Senator  Moseley-Braun.  Hold  on,  Ms.  Lee.  I  thought  we  made 
clear  some  time  ago  that  we  are  not  here  today  to  talk  about  cen- 
sorship in  the  context  of  adults  having  an  opportunity  to  choose 
what  they  want  to  hear. 

Ms.  Lee.  No,  Madam  Senator. 

Senator  Moseley-Braun.  We  are  specifically  focusing  in  on 
whether  the  constitutional  protections  to  which  you  refer  extend  to 
the  marginal  gangster  rap,  the  violence  and  the  like  being  sold  to 

Ms.  Lee.  I  respectfully  understand  the  scope  of  these  hearings. 

Senator  Moseley-Braun.  OK. 

Ms.  Lee.  However,  I  do  realize  that  there  are  people  here  who 
would  call  upon  you  to  advocate  censorship.  I  understand  that  is 
not  your  intention,  but  I  am  talking  to  them  as  well  as  to  you. 

These  legislators,  for  political  reasons,  will  attempt  to  pick  on  the 
bad  boy  or  bad  girl  of  the  moment,  and  I  am  not  talking  about  you.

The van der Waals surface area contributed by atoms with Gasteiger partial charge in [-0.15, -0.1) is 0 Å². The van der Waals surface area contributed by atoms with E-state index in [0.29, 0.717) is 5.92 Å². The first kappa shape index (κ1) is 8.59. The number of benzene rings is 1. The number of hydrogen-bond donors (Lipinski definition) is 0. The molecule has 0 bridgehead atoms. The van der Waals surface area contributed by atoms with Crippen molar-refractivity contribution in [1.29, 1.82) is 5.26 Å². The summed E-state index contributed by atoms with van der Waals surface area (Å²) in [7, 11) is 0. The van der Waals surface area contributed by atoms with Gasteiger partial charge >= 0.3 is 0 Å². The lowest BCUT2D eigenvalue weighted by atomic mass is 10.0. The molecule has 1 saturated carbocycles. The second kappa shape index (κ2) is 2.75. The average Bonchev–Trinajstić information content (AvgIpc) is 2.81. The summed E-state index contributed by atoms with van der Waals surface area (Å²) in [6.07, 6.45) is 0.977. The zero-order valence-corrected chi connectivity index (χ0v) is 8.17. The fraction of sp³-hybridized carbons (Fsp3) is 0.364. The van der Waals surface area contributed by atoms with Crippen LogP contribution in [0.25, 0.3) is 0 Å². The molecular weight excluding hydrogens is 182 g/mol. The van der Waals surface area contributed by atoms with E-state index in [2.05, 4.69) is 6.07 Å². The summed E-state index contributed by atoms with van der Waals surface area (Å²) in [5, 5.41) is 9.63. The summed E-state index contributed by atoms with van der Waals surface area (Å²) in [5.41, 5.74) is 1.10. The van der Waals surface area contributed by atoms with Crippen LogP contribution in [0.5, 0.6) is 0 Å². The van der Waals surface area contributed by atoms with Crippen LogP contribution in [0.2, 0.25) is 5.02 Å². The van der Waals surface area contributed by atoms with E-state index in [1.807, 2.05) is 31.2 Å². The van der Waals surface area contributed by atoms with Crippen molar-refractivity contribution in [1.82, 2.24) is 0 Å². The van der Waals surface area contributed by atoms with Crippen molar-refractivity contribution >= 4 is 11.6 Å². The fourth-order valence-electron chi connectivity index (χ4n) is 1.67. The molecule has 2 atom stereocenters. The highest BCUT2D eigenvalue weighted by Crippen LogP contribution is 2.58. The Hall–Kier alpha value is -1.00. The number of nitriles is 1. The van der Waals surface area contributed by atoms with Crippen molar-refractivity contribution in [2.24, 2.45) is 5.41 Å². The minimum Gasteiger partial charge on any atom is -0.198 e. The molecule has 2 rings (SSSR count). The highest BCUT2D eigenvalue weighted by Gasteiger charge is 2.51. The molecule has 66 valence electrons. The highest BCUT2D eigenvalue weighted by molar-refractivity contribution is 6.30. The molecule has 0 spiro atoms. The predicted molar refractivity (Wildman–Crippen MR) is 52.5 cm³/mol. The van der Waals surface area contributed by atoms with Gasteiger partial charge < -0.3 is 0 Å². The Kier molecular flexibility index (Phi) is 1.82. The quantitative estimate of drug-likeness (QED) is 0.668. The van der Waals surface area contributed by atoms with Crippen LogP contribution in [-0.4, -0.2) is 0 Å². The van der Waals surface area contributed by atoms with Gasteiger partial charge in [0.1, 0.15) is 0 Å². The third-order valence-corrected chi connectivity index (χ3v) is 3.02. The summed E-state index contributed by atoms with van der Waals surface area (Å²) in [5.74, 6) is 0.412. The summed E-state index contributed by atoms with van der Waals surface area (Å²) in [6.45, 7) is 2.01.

Senator  Braun.  The  role  of  the  legislator  is  not  imposing  content- 
based  rating  standards.  The  role  of  legislative  bodies  is  to  prevent 
discriminatory  acts,  not  speech,  acts  which  in  the  long  run  are  far 
more  dangerous. 

In  Bridges  v.  California  the  Supreme  Court  noted  it  is  a  prized 
American  privilege  to  speak  one's  mind,  although  not  always  with 
perfect  good  taste.  Through  the  Constitution,  and  in  particular  the 
first  amendment,  we  simply  do  not  give  government  the  authority 
to  decide  what  we  can  and  cannot  say,  for  it  is  a  power  that  cannot 
be  exercised  benignly.  Inevitably,  the  power  to  stop  speech  would